The Clock Winder’s and Bell Ringer’s Lands were exchanged at the enclosure in 1767, the former for 3R. 8P., and the latter for 5A. 3R. l6P. in Filling’s Field, now called Bell Close. The two allotments are free from tithes and land tax, and are let for £15 per annum, of which £7 is paid to him that attends to the clock and rings the church bell in the morning and evening; and £8 is applied to church repairs. In 1875 Mrs. Frances Shaw left £20, the interest to he given to the Woman’s Club.
The Duke of Rutland is patron of the Waltham Agricultural Association, which is supported by a numerous list of subscribers, but in 1862 was amalgamated with that at Leicester, under the title of the LEICESTERSHIRE AND WALTHAM AGRICULTURAL ASSOCIATION (See page 311.) Queen Victoria and Prince Albert, on their return from Belvoir Castle, December 7, 1843, changed horses here at the Royal Horse Shoes.
A mine of iron ore was discovered by Mr. James Alexander Knipe in 1858, a little north of the village, but it has not yet been worked, owing to the great expense of conveying the ore to Melton, which is the nearest railway station, but a branch line from Scalford to near Croxton Park will be constructed for the conveyance of the ore.
The new branch of the Great Northern Railway from Newark to Market Harborough will have a station here. An efficient system of sewerage was completed in 1875, under the superintendence of Mr. M. 0. Tarbottam, C.E., of Nottingham, at a cost of £844, towards which the parish contributed £372, the Duke of Rutland paying the balance. His Grace has recently sunk six new wells, and erected two handsome pumps for the use of the village.
POST, MONEY ORDER, and TELEGRAPH OFFICE at Mr. Thomas Preston’s. Letters are delivered at 7.30 am., and despatched at 6 p.m., via Melton Mowbray.
Allen Richd. farmer and grazier
Ball Edwin, schoolmaster
Bishop John, joiner
Burgin Jno. steam thrashing machine proprietor
Burgin Mr Thomas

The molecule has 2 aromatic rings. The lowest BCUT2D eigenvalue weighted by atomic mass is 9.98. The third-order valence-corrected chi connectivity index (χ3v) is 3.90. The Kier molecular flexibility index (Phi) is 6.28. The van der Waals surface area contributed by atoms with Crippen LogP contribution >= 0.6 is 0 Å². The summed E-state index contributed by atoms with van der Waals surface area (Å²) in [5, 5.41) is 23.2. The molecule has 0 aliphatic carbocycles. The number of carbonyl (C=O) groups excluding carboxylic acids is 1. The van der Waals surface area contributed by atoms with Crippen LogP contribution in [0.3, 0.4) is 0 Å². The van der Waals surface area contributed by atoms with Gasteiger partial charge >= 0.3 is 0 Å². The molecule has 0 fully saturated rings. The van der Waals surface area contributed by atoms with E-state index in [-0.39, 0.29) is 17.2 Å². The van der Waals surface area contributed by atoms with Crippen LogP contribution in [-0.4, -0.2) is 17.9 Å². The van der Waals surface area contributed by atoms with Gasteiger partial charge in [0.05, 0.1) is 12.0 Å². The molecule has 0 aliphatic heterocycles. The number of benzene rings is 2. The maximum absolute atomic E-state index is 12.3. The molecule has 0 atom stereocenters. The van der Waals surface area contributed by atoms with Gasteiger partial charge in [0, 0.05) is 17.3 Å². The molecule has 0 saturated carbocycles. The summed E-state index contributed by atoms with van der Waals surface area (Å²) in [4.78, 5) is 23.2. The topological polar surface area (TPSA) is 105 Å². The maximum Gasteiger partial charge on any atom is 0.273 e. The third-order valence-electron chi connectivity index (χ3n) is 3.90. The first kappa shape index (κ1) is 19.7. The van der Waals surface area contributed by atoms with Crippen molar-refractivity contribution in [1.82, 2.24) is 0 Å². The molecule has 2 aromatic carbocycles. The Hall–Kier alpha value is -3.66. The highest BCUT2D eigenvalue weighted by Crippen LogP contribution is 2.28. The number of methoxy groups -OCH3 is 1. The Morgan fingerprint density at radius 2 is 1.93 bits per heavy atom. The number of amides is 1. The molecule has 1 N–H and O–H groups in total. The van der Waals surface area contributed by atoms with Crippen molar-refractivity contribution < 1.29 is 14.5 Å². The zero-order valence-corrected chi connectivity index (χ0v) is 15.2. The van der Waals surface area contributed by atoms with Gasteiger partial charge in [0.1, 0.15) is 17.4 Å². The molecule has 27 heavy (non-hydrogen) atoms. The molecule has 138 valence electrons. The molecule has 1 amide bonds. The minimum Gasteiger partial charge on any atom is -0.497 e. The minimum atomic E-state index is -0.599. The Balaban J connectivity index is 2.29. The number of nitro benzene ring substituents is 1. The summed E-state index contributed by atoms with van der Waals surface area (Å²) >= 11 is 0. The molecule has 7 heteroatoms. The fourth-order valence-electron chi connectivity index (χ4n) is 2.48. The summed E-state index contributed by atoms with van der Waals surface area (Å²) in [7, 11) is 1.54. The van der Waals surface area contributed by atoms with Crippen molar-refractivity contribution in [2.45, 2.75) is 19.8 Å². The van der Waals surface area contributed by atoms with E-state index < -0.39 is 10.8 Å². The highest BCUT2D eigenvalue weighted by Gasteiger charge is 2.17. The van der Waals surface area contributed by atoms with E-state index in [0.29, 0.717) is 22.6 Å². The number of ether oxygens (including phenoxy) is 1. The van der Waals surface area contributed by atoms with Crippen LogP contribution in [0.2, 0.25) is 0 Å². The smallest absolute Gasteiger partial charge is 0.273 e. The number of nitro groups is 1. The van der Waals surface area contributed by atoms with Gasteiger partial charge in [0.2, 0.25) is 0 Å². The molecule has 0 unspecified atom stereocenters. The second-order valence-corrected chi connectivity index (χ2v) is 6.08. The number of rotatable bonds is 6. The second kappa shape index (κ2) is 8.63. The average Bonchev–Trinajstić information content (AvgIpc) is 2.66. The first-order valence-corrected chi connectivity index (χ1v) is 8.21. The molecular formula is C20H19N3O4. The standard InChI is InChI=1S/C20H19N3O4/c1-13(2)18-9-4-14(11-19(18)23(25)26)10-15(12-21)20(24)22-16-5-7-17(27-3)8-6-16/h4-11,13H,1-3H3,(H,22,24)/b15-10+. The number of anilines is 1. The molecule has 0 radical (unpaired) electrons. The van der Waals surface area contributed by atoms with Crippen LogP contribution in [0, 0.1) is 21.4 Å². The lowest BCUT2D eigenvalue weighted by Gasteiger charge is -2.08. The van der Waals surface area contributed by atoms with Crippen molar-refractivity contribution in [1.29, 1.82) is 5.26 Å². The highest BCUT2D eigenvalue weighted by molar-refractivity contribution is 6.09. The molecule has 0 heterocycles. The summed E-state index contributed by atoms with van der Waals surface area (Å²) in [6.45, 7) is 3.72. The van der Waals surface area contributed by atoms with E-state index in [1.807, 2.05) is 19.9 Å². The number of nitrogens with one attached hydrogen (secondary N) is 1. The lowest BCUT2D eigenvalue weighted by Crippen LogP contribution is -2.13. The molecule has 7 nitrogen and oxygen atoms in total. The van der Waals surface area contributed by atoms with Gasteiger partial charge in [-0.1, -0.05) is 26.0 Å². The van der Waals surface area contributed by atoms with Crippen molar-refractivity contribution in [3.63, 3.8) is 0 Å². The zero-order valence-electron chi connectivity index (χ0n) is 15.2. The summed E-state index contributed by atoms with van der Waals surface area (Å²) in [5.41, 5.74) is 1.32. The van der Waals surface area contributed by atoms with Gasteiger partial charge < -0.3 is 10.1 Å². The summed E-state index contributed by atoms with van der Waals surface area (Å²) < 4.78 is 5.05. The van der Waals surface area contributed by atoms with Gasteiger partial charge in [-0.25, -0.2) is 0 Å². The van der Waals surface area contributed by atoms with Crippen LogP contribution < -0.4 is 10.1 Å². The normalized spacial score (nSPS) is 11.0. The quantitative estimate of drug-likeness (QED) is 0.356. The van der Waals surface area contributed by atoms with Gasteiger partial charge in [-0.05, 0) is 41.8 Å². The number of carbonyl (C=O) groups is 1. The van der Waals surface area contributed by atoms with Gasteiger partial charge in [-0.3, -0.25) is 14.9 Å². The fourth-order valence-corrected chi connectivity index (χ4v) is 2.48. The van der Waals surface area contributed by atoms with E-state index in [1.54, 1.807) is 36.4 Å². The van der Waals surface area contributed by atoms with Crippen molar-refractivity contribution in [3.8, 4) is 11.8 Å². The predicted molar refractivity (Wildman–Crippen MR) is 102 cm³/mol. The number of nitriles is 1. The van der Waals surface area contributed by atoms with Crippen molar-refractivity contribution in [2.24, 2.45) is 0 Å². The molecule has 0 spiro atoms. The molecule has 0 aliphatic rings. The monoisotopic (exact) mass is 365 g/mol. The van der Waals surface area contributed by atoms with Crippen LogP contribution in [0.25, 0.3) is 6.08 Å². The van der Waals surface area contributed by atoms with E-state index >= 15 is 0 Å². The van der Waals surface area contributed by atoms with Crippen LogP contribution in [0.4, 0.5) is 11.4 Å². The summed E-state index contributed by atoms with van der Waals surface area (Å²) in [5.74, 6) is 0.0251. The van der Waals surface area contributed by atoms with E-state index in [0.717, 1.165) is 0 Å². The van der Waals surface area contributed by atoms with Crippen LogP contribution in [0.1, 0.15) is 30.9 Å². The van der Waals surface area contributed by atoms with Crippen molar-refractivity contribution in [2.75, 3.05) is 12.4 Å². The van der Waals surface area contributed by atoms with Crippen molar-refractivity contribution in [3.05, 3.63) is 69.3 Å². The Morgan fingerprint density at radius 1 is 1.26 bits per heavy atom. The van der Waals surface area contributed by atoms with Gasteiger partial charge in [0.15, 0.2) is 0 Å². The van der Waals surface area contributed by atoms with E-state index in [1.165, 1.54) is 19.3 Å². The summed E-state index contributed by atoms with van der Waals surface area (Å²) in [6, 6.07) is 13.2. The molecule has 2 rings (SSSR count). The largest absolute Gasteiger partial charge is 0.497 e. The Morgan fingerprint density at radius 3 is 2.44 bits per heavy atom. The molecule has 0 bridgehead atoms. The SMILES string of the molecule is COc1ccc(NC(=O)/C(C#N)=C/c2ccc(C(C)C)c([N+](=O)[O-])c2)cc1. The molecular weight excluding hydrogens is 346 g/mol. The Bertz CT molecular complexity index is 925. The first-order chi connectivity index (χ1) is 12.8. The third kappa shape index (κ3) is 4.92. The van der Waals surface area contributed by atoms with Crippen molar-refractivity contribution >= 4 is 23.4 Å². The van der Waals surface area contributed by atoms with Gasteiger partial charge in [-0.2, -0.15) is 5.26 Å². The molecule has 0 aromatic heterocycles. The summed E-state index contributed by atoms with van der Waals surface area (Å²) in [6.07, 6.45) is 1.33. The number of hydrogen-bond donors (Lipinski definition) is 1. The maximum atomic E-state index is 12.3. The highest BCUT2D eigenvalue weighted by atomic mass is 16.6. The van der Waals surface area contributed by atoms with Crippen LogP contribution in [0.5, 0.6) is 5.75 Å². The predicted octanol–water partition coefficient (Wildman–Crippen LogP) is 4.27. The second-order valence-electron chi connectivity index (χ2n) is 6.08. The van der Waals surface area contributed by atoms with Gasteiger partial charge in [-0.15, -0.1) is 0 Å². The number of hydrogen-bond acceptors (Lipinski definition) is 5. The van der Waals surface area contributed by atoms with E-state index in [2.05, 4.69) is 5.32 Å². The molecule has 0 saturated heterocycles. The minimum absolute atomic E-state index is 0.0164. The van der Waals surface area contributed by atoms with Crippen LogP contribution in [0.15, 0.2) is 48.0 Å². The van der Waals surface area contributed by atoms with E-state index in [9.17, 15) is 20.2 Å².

Carter John, cottage farmer
Carter Jno. Thos. farmer and grazier
Chamberlin Mrs Elizabeth, farmer and grazier
Chester George, joiner, builder, contractor and grazier
Clarke George, stonemason
Clarke Wm. stonemason & parish clk
Cook Wm. farmer and grazier
Coulson Wm. tailor
Dolby Thomas, corn factor
Dolby Wm. saddler & farmer & grzr
Dolby Mr William, sen
Gibbins Charles, farmer, grazier & vict. Granby Inn
Gilian John, relieving officer, registr. of births, deaths, and marriages, & grazier
Haines Thomas, horse clipper
Harding Isaac, town crier
Harrison Mrs Sarah, grocer & grazier
Haywood Mrs Charlotte, frmr. & grzr.
Heaton Rev. Henry, B.A. curate
Hickman Hy. tailor, draper, grocer, & patent medicine dealer
Hill Rev T. Barton, M.A. vicar of Stonsby
Hornbuckle Mrs Sarah, blacksmith, grocer, and earthenware dealer
Hubbard Arthur, bootmaker
Hubbard Robt. Road contractor
Hubbard Wm. Grazier and victualler, Wheel Inn
Jennings Hy. plumber & glazier
Johnson William, farmer and grazier
Kellam Charles, farmer, grazier, and butcher
Kellam Mrs Jane, grazier
Kellam Mark, joiner and wheelwright
Lock Arthur, farmer and grazier
Lord William, farmer and grazier
Lovett Samuel, cottage farmer and deputy register of births & deaths
Marriott Thomas, grazier
Maryan Mrs Eliza
Maryan Miss Mary, young ladies’ seminary
Matthews Henry, lace agent & market gardener
Matthews William, grocer
Morrison Thomas, grazier
Munton Mrs Mary Ann, farmer, grzr. coal merchant, and lime burner
Musson George, farmer and grazier
North William, blacksmith
Osborne John, farmer and grazier
Preston James Pickering, frmr. & grzr,
Preston Thomas, postmaster, butcher, and grazier
Rippin Mrs Eliza, farmer and grzr.
Robinson John, corn miller, maltster, and grazier
Rose Charles, grazier and victualler Royal Horse Shoes
Shaw Miss Eliza Mary, Old Rectory
Shipman Mrs Emma (Exors. Of) frmr. and grazier, Manor House
Simons Miss Elizabeth Ann, schoolmistress, Stonesby
Simons Wm. Steam thrashing machine proprietor and cottage farmer
Smith Philip, tailor, draper, & hairdrsr
Snell John, bootmaker and grazier
Teat Thos. veterinary surgeon, chemist druggist, grocer and grazier
Tinkler Edward, bricklayer & monumental mason
Toon George, grazier
Twells Rev Hy. M.A. rector and rural dean, The Rectory
Watkin Jno. baker & cottage farmer
Welborn, Thos. grazier, horse breaker, and vict. George & Dragon
Wilford John, bootmaker
Willson John, farmer and grazier
Woolerton John, tailor, drpr. & grcr
Wortley Edward, cartowner
CARRIERS-To Melton Mowbray, Jno. Hubbard (of Eaton), Hy. Brewster (of Stonesby), Thomas Mount (of Saltby), and Henry Ryder (of Branston), Tuesday